15 April 2010 Image bloom testing and analysis
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Abstract
The performance of imaging systems continues to increase and diversify as a result of the ability to measure, analyze, and improve the limiting aspects of imaging systems. Bloom is one such limiting aspect. In an image, bright regions of light noticeably bleed into darker regions of light causing the phenomenon referred to as "bloom". The occurrence of bloom is theoretically a direct consequence of the diffraction pattern of an aperture. In practice, bloom is caused both optically by non-ideal lenses and electronically by the bleeding of overly saturated pixels. In analyzing optical instruments, circular apertures are of particular interest since their theoretical diffraction patterns are well known, consisting of an Airy Disk and alternating concentric dark and bright rings. In the image formed by a circular aperture, relative intensity can be observed by dividing all pixel intensity values by the peak pixel intensity. Bloom cut off percentages may be analyzed from their relative distances to the threshold peak intensity. Instrument performance may thus be measured against theoretical Airy function values or by comparing different images produced by the same instrument under similar conditions. Additionally, polynomials of single digit orders may be accurately fit to the pixel array data. By approximating the data with polynomials, pertinent information on derivatives, local slopes, and integrals may be analytically as well as numerically obtained.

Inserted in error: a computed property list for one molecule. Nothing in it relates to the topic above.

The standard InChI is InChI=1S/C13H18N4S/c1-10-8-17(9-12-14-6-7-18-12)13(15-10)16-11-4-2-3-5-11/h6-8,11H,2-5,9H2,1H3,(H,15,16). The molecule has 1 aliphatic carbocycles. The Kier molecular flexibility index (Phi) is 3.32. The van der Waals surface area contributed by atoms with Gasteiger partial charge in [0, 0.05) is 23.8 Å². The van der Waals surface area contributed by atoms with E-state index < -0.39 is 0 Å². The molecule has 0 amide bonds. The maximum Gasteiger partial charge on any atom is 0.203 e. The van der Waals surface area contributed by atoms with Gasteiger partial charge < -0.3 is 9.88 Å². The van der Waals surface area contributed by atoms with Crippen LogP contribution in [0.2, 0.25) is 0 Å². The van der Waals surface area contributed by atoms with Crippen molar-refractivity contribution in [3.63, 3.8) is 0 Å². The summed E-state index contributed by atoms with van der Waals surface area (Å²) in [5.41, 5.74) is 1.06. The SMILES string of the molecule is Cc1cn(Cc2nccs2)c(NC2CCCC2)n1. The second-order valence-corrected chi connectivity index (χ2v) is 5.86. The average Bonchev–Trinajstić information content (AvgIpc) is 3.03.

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Miguel A. Medina, Miguel A. Medina, Jason A. Mazzetta, Jason A. Mazzetta, Stephen D. Scopatz, Stephen D. Scopatz, } "Image bloom testing and analysis", Proc. SPIE 7701, Visual Information Processing XIX, 77010M (15 April 2010); doi: 10.1117/12.850559; https://doi.org/10.1117/12.850559
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